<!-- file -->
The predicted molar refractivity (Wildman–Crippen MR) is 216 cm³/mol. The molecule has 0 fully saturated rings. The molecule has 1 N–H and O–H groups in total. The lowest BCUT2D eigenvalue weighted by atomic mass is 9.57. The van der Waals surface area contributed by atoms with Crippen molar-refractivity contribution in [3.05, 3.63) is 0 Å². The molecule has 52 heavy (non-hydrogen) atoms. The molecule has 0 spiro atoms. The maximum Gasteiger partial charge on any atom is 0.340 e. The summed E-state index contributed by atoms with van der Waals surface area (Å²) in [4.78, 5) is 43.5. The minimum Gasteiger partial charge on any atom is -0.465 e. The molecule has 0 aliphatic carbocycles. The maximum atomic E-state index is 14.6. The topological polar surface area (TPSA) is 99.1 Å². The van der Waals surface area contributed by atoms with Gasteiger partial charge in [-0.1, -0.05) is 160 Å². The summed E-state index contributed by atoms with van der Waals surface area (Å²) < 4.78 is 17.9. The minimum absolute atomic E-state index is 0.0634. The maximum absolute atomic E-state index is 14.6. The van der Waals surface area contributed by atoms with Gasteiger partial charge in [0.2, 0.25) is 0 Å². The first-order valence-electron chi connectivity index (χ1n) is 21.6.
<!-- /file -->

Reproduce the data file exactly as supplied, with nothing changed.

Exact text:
The predicted molar refractivity (Wildman–Crippen MR) is 216 cm³/mol. The molecule has 0 fully saturated rings. The molecule has 1 N–H and O–H groups in total. The lowest BCUT2D eigenvalue weighted by atomic mass is 9.57. The van der Waals surface area contributed by atoms with Crippen molar-refractivity contribution in [3.05, 3.63) is 0 Å². The molecule has 52 heavy (non-hydrogen) atoms. The molecule has 0 spiro atoms. The maximum Gasteiger partial charge on any atom is 0.340 e. The summed E-state index contributed by atoms with van der Waals surface area (Å²) in [4.78, 5) is 43.5. The minimum Gasteiger partial charge on any atom is -0.465 e. The molecule has 0 aliphatic carbocycles. The maximum atomic E-state index is 14.6. The topological polar surface area (TPSA) is 99.1 Å². The van der Waals surface area contributed by atoms with Gasteiger partial charge in [-0.1, -0.05) is 160 Å². The summed E-state index contributed by atoms with van der Waals surface area (Å²) < 4.78 is 17.9. The minimum absolute atomic E-state index is 0.0634. The maximum absolute atomic E-state index is 14.6. The van der Waals surface area contributed by atoms with Gasteiger partial charge in [0.2, 0.25) is 0 Å². The first-order valence-electron chi connectivity index (χ1n) is 21.6.